Julia Mapusua, Sharon Semi Tugia, Denise Saso Banig-Fala

  • Tauira / Students
    Julia Mapusua, Sharon Semi Tugia, Denise Saso
  • Kaiako / Lecturers
    Emily O'Hara, Lucy Meyle, Rafik Patel


As designers, we are accustomed to making spaces for people. But what if the people make the space for themselves instead? The outcome was a communal gathering that celebrates two cultures.

As a group of Filipino and Samoan individuals, it is important that we share our cultural knowledge and traditions, because they are a part of who we are and where we come from. We were asked to design a space for others that answers the following prompts: something to sit on, sit around, hang things on, somewhere to speak from, to project onto, to draw onto and a surface that speaks. To form these we were given constraints on materials to choose from such as plywood, pine timber, silk, linen and brass rod.

Looking at these prompts as a group, we shared similarities between two cultures. One traditional cultural treasure that we both share is a mat. A mat in The Philippines is called a “Banig”. It is a traditionally handwoven mat used for sleeping, sitting and for everyday life activity. This is similar to the Samoan mat which is called a “Fala'' also used for sleeping, eating and sitting. Both Banig and Fala are traditionally handwoven with pandanus leaves, using plain weaving techniques.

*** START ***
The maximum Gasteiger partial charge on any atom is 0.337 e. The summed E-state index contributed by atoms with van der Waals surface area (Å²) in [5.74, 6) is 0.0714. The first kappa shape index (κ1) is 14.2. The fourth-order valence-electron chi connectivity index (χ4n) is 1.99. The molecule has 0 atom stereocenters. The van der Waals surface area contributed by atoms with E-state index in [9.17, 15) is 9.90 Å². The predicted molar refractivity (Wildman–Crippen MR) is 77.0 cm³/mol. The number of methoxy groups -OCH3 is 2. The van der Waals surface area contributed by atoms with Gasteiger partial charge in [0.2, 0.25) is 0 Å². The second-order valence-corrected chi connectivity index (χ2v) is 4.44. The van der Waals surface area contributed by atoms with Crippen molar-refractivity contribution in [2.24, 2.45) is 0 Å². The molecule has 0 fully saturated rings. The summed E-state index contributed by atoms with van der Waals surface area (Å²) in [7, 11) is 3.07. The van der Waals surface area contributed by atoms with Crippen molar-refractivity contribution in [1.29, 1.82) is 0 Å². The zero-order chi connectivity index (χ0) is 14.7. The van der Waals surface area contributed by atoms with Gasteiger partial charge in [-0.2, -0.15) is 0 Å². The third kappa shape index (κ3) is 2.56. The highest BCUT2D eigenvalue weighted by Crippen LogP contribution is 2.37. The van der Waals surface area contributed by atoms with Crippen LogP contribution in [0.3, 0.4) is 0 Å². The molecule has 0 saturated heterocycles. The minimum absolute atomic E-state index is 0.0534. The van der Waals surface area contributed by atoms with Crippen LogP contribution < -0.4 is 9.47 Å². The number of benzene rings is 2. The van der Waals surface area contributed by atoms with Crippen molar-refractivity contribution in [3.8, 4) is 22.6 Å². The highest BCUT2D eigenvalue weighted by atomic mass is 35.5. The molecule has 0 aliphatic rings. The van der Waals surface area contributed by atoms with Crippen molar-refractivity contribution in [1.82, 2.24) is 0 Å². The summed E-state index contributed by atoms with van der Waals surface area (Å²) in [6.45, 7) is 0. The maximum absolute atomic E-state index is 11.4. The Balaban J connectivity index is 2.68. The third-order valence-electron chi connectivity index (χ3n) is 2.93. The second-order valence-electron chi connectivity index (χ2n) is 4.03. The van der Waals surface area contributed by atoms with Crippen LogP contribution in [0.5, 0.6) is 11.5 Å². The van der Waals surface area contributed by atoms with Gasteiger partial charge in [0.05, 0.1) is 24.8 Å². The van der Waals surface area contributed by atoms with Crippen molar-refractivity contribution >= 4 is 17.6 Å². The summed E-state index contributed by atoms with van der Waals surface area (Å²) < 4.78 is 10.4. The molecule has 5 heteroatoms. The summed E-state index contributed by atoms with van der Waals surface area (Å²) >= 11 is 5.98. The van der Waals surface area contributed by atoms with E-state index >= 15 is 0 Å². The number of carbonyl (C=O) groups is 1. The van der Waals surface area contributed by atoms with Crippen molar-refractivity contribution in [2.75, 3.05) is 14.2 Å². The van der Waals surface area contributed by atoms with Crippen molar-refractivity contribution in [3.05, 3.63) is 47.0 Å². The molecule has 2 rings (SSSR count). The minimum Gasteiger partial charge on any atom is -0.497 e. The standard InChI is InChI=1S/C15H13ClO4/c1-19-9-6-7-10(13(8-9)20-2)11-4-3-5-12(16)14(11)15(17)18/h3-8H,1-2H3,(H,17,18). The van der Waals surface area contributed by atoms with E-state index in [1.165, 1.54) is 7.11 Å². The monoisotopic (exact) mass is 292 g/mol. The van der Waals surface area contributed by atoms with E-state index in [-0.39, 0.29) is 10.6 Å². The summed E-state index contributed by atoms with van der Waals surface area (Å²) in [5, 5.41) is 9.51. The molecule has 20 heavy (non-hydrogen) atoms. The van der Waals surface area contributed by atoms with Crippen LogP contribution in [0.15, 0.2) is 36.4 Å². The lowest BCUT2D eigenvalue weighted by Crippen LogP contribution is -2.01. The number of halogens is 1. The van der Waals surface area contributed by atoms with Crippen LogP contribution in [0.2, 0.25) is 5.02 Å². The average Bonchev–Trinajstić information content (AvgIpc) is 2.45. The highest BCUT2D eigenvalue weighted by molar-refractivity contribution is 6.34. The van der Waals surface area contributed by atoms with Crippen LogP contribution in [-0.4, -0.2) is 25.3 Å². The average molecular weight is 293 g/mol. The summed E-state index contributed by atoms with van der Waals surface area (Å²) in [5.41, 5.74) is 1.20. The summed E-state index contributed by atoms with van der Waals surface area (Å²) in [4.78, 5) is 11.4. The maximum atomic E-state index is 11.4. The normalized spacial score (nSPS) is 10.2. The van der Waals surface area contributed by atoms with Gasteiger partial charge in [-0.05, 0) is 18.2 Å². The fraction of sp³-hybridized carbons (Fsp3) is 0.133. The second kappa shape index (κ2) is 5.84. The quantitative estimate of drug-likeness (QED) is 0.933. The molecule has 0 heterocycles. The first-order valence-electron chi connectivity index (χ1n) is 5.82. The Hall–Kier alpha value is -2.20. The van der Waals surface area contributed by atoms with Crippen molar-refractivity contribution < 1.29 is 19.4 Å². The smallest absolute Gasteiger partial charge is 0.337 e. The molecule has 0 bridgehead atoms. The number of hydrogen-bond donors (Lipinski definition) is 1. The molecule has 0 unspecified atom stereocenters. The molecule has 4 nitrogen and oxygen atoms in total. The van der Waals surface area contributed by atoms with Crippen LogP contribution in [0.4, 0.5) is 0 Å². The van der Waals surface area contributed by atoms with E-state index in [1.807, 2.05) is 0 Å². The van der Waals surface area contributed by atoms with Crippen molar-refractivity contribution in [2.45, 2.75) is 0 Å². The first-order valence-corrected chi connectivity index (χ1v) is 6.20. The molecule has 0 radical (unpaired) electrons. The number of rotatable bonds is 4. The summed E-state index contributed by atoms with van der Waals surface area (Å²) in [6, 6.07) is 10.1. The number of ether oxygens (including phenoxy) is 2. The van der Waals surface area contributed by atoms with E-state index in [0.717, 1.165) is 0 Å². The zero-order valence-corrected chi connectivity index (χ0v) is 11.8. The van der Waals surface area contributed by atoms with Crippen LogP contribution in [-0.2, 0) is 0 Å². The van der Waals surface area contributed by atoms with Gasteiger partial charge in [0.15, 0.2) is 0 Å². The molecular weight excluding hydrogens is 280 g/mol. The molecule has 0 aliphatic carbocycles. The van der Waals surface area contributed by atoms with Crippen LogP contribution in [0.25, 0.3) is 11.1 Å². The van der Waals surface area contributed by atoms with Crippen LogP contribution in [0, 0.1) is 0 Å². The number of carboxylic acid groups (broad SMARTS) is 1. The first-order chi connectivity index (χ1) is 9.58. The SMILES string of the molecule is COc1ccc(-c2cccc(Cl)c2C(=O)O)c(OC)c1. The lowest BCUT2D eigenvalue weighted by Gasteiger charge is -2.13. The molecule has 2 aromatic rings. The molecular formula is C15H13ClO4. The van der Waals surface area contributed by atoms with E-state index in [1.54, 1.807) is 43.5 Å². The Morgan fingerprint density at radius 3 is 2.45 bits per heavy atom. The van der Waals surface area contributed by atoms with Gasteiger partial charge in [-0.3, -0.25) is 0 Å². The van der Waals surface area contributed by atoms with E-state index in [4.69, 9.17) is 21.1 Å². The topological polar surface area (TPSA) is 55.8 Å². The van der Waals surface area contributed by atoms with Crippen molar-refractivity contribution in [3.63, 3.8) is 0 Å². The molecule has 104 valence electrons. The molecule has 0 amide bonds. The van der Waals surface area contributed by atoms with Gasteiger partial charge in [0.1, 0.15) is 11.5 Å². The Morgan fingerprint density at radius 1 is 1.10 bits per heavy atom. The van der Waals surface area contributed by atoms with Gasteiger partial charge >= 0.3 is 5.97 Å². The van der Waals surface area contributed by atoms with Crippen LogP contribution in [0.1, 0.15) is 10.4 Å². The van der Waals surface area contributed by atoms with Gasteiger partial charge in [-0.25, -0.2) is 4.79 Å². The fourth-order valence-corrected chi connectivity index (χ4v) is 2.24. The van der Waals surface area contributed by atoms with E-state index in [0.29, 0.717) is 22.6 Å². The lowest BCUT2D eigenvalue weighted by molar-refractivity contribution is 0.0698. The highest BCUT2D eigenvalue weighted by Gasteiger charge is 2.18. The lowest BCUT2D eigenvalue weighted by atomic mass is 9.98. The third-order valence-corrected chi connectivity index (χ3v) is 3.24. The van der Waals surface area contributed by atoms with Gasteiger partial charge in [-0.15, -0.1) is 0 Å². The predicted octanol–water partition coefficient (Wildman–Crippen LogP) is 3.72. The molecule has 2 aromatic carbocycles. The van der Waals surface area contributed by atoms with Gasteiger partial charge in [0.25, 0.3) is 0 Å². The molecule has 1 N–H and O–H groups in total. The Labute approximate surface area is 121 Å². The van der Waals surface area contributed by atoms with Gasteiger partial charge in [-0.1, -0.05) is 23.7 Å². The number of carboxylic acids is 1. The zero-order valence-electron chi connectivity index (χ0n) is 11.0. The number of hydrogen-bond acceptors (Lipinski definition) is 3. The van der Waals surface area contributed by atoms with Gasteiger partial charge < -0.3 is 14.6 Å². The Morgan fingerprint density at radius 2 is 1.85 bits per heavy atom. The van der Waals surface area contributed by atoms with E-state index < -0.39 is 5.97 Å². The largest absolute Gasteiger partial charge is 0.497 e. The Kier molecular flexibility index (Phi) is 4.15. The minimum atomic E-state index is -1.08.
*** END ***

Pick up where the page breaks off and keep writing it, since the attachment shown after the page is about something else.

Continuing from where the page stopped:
We acknowledged these prompts through the form of a mat. We wanted to share our cultural knowledge and values that come with this laborious craft by initiating a weaving activity. We asked that people follow the custom of taking off their shoes and participating in a tradition of weaving, as a sign of respect to our Samoan and Filipino cultures. This communal weaving creates a surface platform for people to sit on, speak from, sit around and hang things on or above.

The Banig- Fala is woven with pine veneer strips using plain weave technique. This material mimics the pandanus leaves that are used in traditional weaving. The warp and weft are interlaced in a basic criss-cross pattern, over - under - over - under resulting in a checkerboard style. The mat is bound using the ancient Pacific art form of lalava (lashing) using yellow and red wool thread to lash and bind the weaving together. The colours of the lashing are inspired by the work of Tongan artist artist Filipe Tohi. The Banig - Fala combines both pacific art forms of weaving and lashing.

At its core, Banig-Fala aims to bring people together through the medium of mat weaving.